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By Alex Robinson

A few days after a Democratic opponent declared his candidacy, state Sen. Toby Stavisky (D-Flushing) launched her bid for re-election last week.

The seven-term senator announced her candidacy in a Flushing mall last Friday, surrounded by a long list of Queens Democrats, community leaders and other supporters.

“I am proud to represent people who have come here from all over the world who call Queens their home,” she told reporters.

If re-elected, she promised to work toward passing the Dream Act, the Women’s Equality Act and campaign finance reform.

“We must end political slush funds, get big money out of politics, improve disclosure laws and take away pensions from elected officials who are convicted of felonies and violate the public trust,” she said. “I’m running for re-election because while we have accomplished a great deal, there is more to be done.”

Stavisky will face a primary challenge from S.J. Jung, a Flushing activist and former president of the MinKwon Center for Community Action, who announced his candidacy May 12.

It is not clear whether Stavisky’s opponent from the 2012 primary, John Messer, will run this year. He said he is currently in the process of preparing petitions, but has not decided whether he will run.

“I’m going to make the final decision with my family over Memorial Day weekend,” he said.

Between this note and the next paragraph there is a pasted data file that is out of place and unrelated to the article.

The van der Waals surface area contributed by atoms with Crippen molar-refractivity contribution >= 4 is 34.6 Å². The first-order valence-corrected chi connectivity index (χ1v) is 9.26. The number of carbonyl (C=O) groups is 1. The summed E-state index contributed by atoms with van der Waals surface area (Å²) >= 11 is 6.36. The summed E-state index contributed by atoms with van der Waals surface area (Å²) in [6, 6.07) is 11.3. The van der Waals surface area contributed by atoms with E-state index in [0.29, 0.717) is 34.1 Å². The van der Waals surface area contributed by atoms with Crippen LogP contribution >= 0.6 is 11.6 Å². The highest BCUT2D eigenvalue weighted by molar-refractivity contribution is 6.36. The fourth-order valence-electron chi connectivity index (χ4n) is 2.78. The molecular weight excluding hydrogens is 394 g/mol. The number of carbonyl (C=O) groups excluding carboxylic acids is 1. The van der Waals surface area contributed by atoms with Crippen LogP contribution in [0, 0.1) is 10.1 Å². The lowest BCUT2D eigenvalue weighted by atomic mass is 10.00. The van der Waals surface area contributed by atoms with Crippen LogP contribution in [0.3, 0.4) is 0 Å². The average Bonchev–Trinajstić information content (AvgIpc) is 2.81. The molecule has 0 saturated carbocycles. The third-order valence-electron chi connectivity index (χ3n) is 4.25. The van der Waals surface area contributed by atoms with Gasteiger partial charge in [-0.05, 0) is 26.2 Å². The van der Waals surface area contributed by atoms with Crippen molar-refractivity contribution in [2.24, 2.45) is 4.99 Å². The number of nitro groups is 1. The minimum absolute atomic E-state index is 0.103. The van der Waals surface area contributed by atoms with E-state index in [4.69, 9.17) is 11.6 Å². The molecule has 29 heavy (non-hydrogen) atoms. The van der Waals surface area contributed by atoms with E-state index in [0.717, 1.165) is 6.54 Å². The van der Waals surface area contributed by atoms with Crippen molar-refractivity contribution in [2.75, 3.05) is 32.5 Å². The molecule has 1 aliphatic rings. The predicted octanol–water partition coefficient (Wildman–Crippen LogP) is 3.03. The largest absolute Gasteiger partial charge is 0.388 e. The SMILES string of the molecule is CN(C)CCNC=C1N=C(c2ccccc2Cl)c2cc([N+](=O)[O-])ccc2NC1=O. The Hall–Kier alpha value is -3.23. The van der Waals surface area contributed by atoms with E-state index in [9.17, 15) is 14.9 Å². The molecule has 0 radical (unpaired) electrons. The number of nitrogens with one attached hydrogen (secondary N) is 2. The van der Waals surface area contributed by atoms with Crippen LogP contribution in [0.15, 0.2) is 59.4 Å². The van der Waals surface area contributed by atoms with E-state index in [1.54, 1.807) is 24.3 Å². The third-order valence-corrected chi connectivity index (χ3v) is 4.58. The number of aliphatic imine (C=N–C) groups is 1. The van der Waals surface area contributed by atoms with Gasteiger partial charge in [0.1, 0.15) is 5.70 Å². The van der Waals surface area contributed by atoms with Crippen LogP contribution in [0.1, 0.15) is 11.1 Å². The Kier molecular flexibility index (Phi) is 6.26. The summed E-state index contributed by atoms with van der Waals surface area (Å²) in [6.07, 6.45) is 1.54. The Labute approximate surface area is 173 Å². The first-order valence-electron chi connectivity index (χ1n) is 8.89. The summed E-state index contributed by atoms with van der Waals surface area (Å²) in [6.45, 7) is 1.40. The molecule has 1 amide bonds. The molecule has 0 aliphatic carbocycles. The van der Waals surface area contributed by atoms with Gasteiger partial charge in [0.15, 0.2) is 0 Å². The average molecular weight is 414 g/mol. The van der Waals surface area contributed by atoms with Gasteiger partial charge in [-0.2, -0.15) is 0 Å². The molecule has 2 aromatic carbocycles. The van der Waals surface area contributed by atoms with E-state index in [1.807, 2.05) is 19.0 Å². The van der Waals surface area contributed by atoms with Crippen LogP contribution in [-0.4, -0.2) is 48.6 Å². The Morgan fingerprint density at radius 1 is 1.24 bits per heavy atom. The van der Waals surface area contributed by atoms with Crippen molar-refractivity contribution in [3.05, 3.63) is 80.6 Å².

Stavisky won in the 2012 primary by 16.2 percent and then went on to beat Republican J.D. Kim by a wide margin in the general election that year.

The senator was first elected to represent District 16 in 1999. Her district includes parts of Flushing, Bayside, Whitestone, Rego Park and Forest Hills. More than 50 percent of its population is Asian, according to state redistricting maps.

Jung and Stavisky have declined to criticize each other and no major policy differences have become apparent between them.

Jung’s top priorities also include passing campaign finance reform and the state Dream Act. His platform includes advocating for the revitalization of the Flushing waterfront and to raise the minimum wage, which is currently $8.

Sen. Michael Gianaris (D-Astoria), who heads the Senate Democratic Conference’s campaign committee, and U.S. Rep. Grace Meng (D-Flushing) were among the elected officials who came out to endorse Stavisky last week.

“She has always been to me, whether in my personal life or political career, a stable voice of reason,” Meng said. “She is always about long-term solutions.”

Gianaris praised Stavisky as instrumental in passing recent Senate legislation on making the Lunar New Year a school holiday and on the East Sea naming controversy between Japan and Korea.

“She brings something to the Senate that is often lacking. That’s an eduction about the issues of her district, immigrant issues especially,” Gianaris said. “There were some important bills passed in the Senate this year that would not have happened if Sen. Stavisky did not spend her time educating her colleagues.”

Reach reporter Alex Robinson by e-mail at arobinson@cnglocal.com or by phone at 718-260-4566.

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